If you can’t get to a radio at 18:30 BST (that’s about 29 minutes from the time this entry is posted), you can listen here or use the Listen again facility.

Ayres on the air

Monday, July 12th, 2004


I can’t believe I forgot to post this – comic poet Pam Ayres is back on the radio.

You can listen to last week’s here (click on Ayres on the Air) and the second part is at 11:30 BST here in the UK, it should then be available on that same Listen Again page from just after midday.

There’s an example of her poetry in the extended post. Enjoy.

I Wish I’d Looked After Me Teeth

Oh, I wish I’d looked after me teeth,
And spotted the perils beneath,
All the toffees I chewed,
And the sweet sticky food,
Oh, I wish I’d looked after me teeth.
When I had more tooth there than fillin’
To pass up gobstoppers,
From respect to me choppers
And to buy something else with me shillin’.

When I think of the lollies I licked,
And the liquorice allsorts I picked,
Sherbet dabs, big and little,
All that hard peanut brittle,
My conscience gets horribly pricked.

My Mother, she told me no end,
“If you got a tooth, you got a friend”
I was young then, and careless,
My toothbrush was hairless,
I never had much time to spend.

Oh I showed them the toothpaste all right,
I flashed it about late at night,
But up-and-down brushin’
And pokin’ and fussin’
Didn’t seem worth the time… I could bite!

If I’d known I was paving the way,
To cavities, caps and decay,
The murder of fillin’s
Injections and drillin’s
I’d have thrown all me sherbet away.

So I lay in the old dentist’s chair,
And I gaze up his nose in despair,
And his drill it do whine,
In these molars of mine,
“Two amalgum,” he’ll say, “for in there.”

How I laughed at my Mother’s false teeth,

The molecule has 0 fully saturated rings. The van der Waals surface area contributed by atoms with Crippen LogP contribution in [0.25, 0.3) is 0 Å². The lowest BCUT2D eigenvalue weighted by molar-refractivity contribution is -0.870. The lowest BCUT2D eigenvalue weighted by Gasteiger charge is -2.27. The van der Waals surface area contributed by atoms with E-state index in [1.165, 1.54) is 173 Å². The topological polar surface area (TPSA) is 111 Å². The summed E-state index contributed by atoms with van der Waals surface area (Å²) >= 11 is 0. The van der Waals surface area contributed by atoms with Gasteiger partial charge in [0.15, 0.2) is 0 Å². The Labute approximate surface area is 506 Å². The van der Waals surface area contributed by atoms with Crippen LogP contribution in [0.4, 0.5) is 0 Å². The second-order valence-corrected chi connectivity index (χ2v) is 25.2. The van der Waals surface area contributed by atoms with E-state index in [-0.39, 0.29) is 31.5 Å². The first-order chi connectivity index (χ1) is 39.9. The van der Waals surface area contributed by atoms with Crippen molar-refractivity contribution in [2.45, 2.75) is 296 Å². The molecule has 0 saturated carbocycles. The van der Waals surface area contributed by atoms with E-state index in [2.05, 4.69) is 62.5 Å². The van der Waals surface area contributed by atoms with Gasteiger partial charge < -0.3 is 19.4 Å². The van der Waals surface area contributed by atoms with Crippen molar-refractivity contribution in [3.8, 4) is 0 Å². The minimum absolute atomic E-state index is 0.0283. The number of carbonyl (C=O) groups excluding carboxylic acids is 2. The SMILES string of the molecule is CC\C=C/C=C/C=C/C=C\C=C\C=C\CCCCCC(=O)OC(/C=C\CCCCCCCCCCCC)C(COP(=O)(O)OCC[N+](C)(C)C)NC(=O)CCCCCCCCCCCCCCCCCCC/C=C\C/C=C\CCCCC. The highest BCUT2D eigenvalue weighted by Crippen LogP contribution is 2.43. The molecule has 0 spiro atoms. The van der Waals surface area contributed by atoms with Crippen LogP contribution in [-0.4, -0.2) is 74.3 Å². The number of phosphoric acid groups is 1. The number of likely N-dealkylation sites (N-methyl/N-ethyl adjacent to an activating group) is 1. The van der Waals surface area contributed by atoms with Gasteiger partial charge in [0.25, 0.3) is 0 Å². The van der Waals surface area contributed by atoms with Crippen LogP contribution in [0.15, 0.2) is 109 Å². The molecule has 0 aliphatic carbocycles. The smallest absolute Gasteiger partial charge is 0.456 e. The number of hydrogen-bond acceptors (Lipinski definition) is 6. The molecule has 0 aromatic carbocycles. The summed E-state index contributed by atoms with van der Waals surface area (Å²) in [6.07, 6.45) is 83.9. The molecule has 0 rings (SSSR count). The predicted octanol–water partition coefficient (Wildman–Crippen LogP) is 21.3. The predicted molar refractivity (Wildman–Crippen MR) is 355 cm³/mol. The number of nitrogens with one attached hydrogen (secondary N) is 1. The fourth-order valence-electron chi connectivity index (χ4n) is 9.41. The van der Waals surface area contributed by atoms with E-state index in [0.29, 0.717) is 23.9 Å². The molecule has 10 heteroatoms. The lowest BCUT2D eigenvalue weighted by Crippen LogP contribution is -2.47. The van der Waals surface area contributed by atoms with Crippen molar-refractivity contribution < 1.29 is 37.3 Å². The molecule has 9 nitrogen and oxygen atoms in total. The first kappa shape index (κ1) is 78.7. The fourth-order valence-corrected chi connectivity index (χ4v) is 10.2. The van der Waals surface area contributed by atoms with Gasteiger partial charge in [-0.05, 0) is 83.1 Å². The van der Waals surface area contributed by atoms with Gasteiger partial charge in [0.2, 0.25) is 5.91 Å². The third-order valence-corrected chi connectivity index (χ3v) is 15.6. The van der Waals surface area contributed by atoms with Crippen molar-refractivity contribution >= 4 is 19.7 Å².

As they foamed in the waters beneath,
But now comes the reckonin’
It’s me they are beckonin’
Oh, I wish I’d looked after me teeth.

More of her poetry here.

21 Dog Years: Doing Time at Amazon.com

Saturday, June 19th, 2004

Just spotted, sick starts in 8 minutes, the Radio 4 Saturday Play:

With a degree in aesthetics from a “micro-ivy” college, Mike Daisey went to Seattle with no plan in mind and found himself in 1998 working at Amazon.com because he suddenly needed dental insurance. He claws his way up from the crazy hours and targets and work sirens of customer service to the more sedate world of Business Development in the hope that some day soon he can cash in his stock options. And then he realizes that early on in this dehumanized world of ecommerce, he lost himself.

Mike Daisey, an American writer and comic, looks back at an episode in his life which is cynical but also affectionate.

Written and Performed by Mike Daisey

Listen live here.


Sunday, May 16th, 2004

Years ago I listened to a compilation of funny radio clips. Apart from the wonderful Brian Johnston, one clip in particular stuck in my mind. Deepest of deep joy, non blogging friend Eva sent me that very clip earlier today in mp3 format. And I’ve been giggling ever since.

All you need to know beforehand is that it’s a live radio quiz broadcast from Liverpool. Oh and it’s about 495kb. Worth every kb.

Ladies and gentlemen, boys and girls: The Quiz.